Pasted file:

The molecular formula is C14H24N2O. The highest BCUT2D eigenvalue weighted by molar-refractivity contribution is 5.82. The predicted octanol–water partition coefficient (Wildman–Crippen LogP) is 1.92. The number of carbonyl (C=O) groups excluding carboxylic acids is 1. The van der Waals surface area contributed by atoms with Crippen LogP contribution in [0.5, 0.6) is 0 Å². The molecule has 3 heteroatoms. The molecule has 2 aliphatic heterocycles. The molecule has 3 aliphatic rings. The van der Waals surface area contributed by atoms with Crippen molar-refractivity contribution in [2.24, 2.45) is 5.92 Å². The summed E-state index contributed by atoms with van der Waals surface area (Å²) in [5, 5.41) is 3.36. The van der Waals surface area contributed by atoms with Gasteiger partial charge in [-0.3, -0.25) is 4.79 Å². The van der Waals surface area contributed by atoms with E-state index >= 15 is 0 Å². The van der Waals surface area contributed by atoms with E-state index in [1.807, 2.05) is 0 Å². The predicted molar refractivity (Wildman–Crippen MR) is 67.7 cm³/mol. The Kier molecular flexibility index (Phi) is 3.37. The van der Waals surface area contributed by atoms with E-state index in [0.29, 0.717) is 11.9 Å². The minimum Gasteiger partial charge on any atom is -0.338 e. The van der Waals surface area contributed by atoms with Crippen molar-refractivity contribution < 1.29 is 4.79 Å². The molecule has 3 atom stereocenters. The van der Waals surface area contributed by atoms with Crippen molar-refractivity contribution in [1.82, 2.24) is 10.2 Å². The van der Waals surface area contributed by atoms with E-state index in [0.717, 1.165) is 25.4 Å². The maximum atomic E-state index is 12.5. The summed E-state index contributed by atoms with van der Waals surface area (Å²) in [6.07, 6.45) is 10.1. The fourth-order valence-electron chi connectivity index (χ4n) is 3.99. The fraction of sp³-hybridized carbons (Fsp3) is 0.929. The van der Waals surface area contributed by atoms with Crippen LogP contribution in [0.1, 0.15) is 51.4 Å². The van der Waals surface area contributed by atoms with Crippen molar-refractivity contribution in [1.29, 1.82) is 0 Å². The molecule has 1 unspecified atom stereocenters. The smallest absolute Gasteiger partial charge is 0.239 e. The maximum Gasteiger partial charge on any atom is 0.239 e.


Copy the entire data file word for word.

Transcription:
The molecular formula is C14H24N2O. The highest BCUT2D eigenvalue weighted by molar-refractivity contribution is 5.82. The predicted octanol–water partition coefficient (Wildman–Crippen LogP) is 1.92. The number of carbonyl (C=O) groups excluding carboxylic acids is 1. The van der Waals surface area contributed by atoms with Crippen LogP contribution in [0.5, 0.6) is 0 Å². The molecule has 3 heteroatoms. The molecule has 2 aliphatic heterocycles. The molecule has 3 aliphatic rings. The van der Waals surface area contributed by atoms with Crippen molar-refractivity contribution in [2.24, 2.45) is 5.92 Å². The summed E-state index contributed by atoms with van der Waals surface area (Å²) in [5, 5.41) is 3.36. The van der Waals surface area contributed by atoms with Gasteiger partial charge in [-0.3, -0.25) is 4.79 Å². The van der Waals surface area contributed by atoms with E-state index >= 15 is 0 Å². The van der Waals surface area contributed by atoms with E-state index in [1.807, 2.05) is 0 Å². The predicted molar refractivity (Wildman–Crippen MR) is 67.7 cm³/mol. The Kier molecular flexibility index (Phi) is 3.37. The van der Waals surface area contributed by atoms with E-state index in [0.29, 0.717) is 11.9 Å². The minimum Gasteiger partial charge on any atom is -0.338 e. The van der Waals surface area contributed by atoms with Crippen molar-refractivity contribution < 1.29 is 4.79 Å². The molecule has 3 atom stereocenters. The van der Waals surface area contributed by atoms with Crippen molar-refractivity contribution in [1.82, 2.24) is 10.2 Å². The van der Waals surface area contributed by atoms with E-state index in [0.717, 1.165) is 25.4 Å². The maximum atomic E-state index is 12.5. The summed E-state index contributed by atoms with van der Waals surface area (Å²) in [6.07, 6.45) is 10.1. The fourth-order valence-electron chi connectivity index (χ4n) is 3.99. The fraction of sp³-hybridized carbons (Fsp3) is 0.929. The van der Waals surface area contributed by atoms with Crippen LogP contribution in [0.1, 0.15) is 51.4 Å². The van der Waals surface area contributed by atoms with Crippen molar-refractivity contribution in [1.29, 1.82) is 0 Å². The molecule has 1 unspecified atom stereocenters. The smallest absolute Gasteiger partial charge is 0.239 e. The maximum Gasteiger partial charge on any atom is 0.239 e.